Modern-day movies, whether projected on film or digitally, tend to have aspect ratios of either 1.85:1 (often called flat) or 2.35:1 (often called ‘Scope). There is a bewildering array of other aspect ratios, but these are very rarely used in theatrical exhibition nowadays and will only serve to clutter up our discussion.

A film in the 1.85:1 aspect ratio will look very, very similar to your home TV screen which, being 16x9, has an aspect ratio of 1.78:1. These two aspect ratios, 1.85 and 1.78, differ only by about 7/100s of a unit, which I think is too small a number to be perceived by the unaided eye of the casual cinemagoer.

Now, historically, cinemas have always presented 2.35:1 films at the same screen height as 1.85:1, treating that “1” as a constant. Therefore, a ‘Scope film looked equally as tall as other films, but perceptibly wider—a sweeping panorama.

This just isn’t possible on your home television, where both width and height are fixed, so the tradeoff is that ‘Scope films on your TV will have black bars at the top and bottom to preserve the correct proportions of the image.

To be honest, you probably already know all this. What you may not know is that a lot of recently built cinemas handle ‘Scope films exactly the same way your TV does, by holding width at a constant and truncating the height so as to get the entire 2:35:1 image onto a piece of screen fabric that is only wide enough to handle 1.85:1 pictures.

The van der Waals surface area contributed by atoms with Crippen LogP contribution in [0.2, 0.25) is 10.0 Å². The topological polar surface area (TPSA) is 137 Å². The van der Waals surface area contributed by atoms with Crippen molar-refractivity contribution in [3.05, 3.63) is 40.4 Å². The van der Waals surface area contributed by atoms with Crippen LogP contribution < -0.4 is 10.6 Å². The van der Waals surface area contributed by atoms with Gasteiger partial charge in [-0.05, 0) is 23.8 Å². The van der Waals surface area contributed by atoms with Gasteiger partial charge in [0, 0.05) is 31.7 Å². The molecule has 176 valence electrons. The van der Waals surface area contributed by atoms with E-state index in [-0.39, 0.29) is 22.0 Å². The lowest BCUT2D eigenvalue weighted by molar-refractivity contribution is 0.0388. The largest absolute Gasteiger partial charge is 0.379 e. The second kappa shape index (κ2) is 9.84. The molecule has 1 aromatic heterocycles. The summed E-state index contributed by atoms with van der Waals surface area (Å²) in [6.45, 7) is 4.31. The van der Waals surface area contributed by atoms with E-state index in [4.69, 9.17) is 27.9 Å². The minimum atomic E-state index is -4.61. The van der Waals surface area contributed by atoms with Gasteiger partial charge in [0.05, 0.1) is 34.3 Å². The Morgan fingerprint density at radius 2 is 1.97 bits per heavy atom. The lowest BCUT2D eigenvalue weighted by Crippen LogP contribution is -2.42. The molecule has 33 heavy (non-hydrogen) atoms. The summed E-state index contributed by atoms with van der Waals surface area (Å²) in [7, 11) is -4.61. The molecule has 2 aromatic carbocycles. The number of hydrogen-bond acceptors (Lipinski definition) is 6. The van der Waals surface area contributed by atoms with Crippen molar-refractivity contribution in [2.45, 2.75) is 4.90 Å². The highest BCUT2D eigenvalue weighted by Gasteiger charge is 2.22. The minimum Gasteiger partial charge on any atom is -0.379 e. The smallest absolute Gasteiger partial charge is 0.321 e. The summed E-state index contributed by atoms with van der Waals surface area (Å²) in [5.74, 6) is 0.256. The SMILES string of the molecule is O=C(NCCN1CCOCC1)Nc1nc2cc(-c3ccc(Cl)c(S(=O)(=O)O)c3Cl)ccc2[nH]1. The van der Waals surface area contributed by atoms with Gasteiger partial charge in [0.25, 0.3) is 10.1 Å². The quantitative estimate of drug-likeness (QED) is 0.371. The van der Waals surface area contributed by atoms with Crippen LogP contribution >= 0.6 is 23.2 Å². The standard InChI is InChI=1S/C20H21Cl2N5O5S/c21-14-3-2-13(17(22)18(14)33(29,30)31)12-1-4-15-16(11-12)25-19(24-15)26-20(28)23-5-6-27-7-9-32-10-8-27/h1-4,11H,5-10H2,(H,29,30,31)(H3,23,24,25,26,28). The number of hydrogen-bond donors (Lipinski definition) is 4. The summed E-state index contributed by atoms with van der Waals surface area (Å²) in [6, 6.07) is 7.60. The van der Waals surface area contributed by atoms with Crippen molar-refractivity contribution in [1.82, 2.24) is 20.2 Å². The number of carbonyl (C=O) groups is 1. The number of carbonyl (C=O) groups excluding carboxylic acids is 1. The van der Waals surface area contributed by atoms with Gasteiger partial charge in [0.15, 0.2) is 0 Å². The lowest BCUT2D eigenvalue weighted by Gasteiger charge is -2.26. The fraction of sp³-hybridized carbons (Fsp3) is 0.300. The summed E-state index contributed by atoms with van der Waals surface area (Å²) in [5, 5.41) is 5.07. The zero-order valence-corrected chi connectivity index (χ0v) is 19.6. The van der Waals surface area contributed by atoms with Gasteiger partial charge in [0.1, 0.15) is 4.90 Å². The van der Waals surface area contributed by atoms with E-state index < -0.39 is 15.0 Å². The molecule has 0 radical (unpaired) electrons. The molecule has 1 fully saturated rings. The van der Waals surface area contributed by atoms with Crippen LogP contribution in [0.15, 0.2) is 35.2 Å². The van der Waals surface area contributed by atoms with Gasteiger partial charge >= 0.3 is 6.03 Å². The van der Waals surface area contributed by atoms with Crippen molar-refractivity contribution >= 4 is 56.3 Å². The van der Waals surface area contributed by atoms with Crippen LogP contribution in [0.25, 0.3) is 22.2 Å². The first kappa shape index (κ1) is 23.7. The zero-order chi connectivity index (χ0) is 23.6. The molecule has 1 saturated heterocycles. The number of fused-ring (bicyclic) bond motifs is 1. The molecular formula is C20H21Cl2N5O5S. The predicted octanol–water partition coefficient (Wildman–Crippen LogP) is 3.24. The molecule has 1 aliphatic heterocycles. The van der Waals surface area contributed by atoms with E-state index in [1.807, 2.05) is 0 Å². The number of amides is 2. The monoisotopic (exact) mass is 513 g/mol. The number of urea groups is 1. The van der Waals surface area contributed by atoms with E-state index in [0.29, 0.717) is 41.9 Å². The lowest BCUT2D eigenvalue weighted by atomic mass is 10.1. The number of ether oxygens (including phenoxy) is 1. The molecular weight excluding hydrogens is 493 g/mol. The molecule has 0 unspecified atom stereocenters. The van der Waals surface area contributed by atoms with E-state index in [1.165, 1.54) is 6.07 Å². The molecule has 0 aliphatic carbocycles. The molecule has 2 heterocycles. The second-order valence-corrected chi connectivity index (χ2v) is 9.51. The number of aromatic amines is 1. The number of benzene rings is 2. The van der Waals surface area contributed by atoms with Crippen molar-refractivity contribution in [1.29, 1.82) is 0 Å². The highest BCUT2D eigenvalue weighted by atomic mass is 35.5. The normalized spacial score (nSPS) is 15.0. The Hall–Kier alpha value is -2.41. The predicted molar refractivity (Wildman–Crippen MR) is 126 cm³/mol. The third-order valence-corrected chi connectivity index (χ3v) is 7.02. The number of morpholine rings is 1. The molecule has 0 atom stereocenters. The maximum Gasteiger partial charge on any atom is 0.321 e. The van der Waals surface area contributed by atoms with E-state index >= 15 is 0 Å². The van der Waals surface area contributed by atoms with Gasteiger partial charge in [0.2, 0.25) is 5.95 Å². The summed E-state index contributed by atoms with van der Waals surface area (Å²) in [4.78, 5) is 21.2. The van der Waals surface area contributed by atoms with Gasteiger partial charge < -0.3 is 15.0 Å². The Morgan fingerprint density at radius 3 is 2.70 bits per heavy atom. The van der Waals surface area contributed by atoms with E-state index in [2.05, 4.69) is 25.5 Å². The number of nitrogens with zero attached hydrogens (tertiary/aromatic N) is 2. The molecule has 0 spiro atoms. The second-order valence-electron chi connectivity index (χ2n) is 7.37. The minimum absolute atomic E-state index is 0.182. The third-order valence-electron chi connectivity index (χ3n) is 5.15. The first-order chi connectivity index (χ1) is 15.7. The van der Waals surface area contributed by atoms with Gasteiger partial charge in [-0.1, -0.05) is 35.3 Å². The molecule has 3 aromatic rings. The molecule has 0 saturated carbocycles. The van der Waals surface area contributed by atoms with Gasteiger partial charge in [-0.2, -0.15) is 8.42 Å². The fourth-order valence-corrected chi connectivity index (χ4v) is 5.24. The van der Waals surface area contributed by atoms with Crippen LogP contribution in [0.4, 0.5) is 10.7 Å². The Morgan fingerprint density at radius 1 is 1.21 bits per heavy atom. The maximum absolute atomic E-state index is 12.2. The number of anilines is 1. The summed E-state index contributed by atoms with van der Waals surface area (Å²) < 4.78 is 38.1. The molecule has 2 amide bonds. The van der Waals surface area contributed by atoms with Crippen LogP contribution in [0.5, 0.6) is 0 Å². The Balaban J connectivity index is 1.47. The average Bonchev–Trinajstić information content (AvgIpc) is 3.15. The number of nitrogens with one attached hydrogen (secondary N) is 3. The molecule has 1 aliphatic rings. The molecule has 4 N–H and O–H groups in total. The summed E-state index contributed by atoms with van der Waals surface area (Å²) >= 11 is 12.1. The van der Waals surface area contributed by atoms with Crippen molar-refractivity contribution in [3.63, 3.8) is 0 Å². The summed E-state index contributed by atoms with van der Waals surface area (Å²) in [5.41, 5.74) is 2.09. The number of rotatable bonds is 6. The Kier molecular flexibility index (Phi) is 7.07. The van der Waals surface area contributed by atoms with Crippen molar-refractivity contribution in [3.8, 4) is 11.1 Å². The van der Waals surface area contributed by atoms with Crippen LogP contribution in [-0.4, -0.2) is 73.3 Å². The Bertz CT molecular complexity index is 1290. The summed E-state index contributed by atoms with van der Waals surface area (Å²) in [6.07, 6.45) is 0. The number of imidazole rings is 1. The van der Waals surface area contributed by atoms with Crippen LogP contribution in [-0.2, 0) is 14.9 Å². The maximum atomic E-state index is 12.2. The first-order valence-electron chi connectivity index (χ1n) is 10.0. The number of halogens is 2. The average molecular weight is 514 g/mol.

Just to add to all the confusion, keep in mind that with 35mm film projection, there may be very, very slight differences in aspect ratio from one screen to the next. To cite one extreme example, I worked in a cinema once upon a time where the aperture plates and lenses in the projectors were specifically chosen so that all films played at an aspect ratio of about 2:1!

Even in honest cinemas which respect both films and patrons, other things can happen to make aspect ratios imprecise. Aperture plates in film projectors are often filed by hand to give a sharp, beveled edge to the metal. There may be slight irregularities in the installation of screens and masking owing to simple human error on the part of the contractors and laborers hired to build the place. Or aging ‘Scope lenses may be slightly out of true. But now we’re talking about theoretical circumstances that might lead to only slight differences in aspect ratio—numbers like 1.87:1, say, or 2.44:1.

Don’t know if any of this helps, but it sure felt powerful good to sit down, think it through, and type it out! Thanks for indulging me.